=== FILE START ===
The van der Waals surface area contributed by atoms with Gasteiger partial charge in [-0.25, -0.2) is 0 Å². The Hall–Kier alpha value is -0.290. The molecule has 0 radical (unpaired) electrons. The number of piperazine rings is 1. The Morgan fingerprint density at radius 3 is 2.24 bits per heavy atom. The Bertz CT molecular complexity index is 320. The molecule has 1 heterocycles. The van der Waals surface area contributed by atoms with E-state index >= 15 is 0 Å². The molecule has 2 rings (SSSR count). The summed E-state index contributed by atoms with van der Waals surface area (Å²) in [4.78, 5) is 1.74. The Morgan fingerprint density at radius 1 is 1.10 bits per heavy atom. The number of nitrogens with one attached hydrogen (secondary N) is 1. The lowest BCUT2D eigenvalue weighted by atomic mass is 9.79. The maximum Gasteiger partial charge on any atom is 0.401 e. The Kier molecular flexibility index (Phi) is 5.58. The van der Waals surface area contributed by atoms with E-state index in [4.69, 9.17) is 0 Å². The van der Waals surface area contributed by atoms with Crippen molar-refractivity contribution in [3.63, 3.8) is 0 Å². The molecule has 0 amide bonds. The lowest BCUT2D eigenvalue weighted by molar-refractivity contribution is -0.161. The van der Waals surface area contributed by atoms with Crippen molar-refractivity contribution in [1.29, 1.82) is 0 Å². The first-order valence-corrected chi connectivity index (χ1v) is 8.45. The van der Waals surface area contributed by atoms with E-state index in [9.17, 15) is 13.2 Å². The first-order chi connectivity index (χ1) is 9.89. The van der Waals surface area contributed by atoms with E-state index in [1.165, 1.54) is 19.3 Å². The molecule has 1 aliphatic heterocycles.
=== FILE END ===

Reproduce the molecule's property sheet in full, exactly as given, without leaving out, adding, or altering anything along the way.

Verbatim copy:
The van der Waals surface area contributed by atoms with Gasteiger partial charge in [-0.25, -0.2) is 0 Å². The Hall–Kier alpha value is -0.290. The molecule has 0 radical (unpaired) electrons. The number of piperazine rings is 1. The Morgan fingerprint density at radius 3 is 2.24 bits per heavy atom. The Bertz CT molecular complexity index is 320. The molecule has 1 heterocycles. The van der Waals surface area contributed by atoms with E-state index >= 15 is 0 Å². The molecule has 2 rings (SSSR count). The summed E-state index contributed by atoms with van der Waals surface area (Å²) in [4.78, 5) is 1.74. The Morgan fingerprint density at radius 1 is 1.10 bits per heavy atom. The number of nitrogens with one attached hydrogen (secondary N) is 1. The lowest BCUT2D eigenvalue weighted by atomic mass is 9.79. The maximum Gasteiger partial charge on any atom is 0.401 e. The Kier molecular flexibility index (Phi) is 5.58. The van der Waals surface area contributed by atoms with E-state index in [4.69, 9.17) is 0 Å². The van der Waals surface area contributed by atoms with Crippen molar-refractivity contribution in [3.63, 3.8) is 0 Å². The molecule has 0 amide bonds. The lowest BCUT2D eigenvalue weighted by molar-refractivity contribution is -0.161. The van der Waals surface area contributed by atoms with Crippen molar-refractivity contribution in [1.29, 1.82) is 0 Å². The first-order valence-corrected chi connectivity index (χ1v) is 8.45. The van der Waals surface area contributed by atoms with E-state index in [9.17, 15) is 13.2 Å². The first-order chi connectivity index (χ1) is 9.89. The van der Waals surface area contributed by atoms with E-state index in [1.165, 1.54) is 19.3 Å². The molecule has 1 aliphatic heterocycles.